Kensington SlimBlade trackball
When I was offered the opportunity to review the new Kensington SlimBlade trackball, I jumped at the chance. Eons ago, back in the mid to late 80’s, I owned and loved one of the earliest Kensington ADB trackballs. It finally was put out to pasture when Apple discontinued the Apple Desktop Bus, but I got my money’s worth from a great accessory.
The SlimBlade is not your grandfather’s trackball. This is a splendidly constructed mechanism, with a cherry-red trackball that rolls and spins effortlessly. The case is made of a subtly speckled grey plastic, but the material is substantial, and there’s no cheap feel to it. The unit sits firmly on the desk, on four grippy pads, and the cable is over 36″ long, so it can reach almost anywhere. A nice touch is that the cable is wrapped in fabric, not plastic, so it has a good feel to it. At $129 the SlimBlade is pricey. Kensington has put together a great trackball, but how well does it work?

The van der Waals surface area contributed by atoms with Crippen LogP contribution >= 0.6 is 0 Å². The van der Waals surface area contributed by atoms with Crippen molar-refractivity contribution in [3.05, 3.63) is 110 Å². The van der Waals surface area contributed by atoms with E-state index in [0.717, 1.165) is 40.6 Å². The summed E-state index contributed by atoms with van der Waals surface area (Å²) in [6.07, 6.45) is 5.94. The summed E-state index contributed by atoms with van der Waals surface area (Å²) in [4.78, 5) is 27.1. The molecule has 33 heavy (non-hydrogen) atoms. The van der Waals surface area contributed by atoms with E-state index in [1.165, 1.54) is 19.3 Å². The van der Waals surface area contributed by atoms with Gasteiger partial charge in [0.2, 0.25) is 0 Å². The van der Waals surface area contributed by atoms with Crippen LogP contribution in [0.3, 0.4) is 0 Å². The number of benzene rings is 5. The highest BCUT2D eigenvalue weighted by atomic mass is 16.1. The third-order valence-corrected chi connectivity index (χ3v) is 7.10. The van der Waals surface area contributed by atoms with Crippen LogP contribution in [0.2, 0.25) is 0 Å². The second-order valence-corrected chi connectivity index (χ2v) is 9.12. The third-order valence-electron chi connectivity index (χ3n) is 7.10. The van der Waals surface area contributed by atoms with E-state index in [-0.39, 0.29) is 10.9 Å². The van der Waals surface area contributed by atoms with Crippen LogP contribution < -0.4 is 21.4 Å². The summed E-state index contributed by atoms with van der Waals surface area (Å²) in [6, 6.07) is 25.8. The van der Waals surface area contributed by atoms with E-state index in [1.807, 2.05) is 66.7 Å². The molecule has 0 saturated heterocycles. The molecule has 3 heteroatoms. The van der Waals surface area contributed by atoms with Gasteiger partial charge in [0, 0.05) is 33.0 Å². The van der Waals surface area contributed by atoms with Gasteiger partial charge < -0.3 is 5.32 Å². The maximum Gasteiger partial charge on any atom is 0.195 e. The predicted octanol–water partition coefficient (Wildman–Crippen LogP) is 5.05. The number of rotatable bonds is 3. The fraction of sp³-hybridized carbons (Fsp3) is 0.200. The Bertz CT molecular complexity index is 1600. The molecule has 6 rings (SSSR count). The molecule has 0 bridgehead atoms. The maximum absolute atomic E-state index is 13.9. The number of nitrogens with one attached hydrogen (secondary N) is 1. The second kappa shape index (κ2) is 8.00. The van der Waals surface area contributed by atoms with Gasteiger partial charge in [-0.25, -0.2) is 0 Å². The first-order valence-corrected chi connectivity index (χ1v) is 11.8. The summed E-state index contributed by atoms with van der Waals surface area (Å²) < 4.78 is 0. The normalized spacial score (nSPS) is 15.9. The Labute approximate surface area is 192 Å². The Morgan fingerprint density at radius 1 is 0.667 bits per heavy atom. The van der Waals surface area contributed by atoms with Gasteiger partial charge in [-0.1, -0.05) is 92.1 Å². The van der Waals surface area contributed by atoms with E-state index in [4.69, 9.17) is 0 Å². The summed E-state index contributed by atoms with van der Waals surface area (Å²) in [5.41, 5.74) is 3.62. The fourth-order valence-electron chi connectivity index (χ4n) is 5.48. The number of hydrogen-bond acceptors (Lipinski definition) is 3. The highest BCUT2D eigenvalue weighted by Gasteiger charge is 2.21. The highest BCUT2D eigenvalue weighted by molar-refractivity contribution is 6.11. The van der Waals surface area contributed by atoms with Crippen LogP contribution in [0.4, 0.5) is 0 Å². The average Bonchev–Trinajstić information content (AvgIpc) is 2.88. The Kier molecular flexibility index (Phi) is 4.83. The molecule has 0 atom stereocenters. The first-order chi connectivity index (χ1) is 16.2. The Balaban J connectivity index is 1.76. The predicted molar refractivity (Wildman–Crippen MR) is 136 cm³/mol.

Unfortunately, the answer is “it works well, but it can be confusing to use.”
The trackball ships with a very short paper insert that tells you the barest essentials of how to use the SlimBlade, and to go to http://slimbladetrackball.com/ to download the SlimBlade’s driver installer software. Make SURE you read the insert! If you don’t install the software, the SlimBlade’s two lower buttons will still work; the lower left button provides the “mouse click,” and the lower right button pops up the normal Macintosh contextual menu. But who spends $129 for just a trackball with no extra features?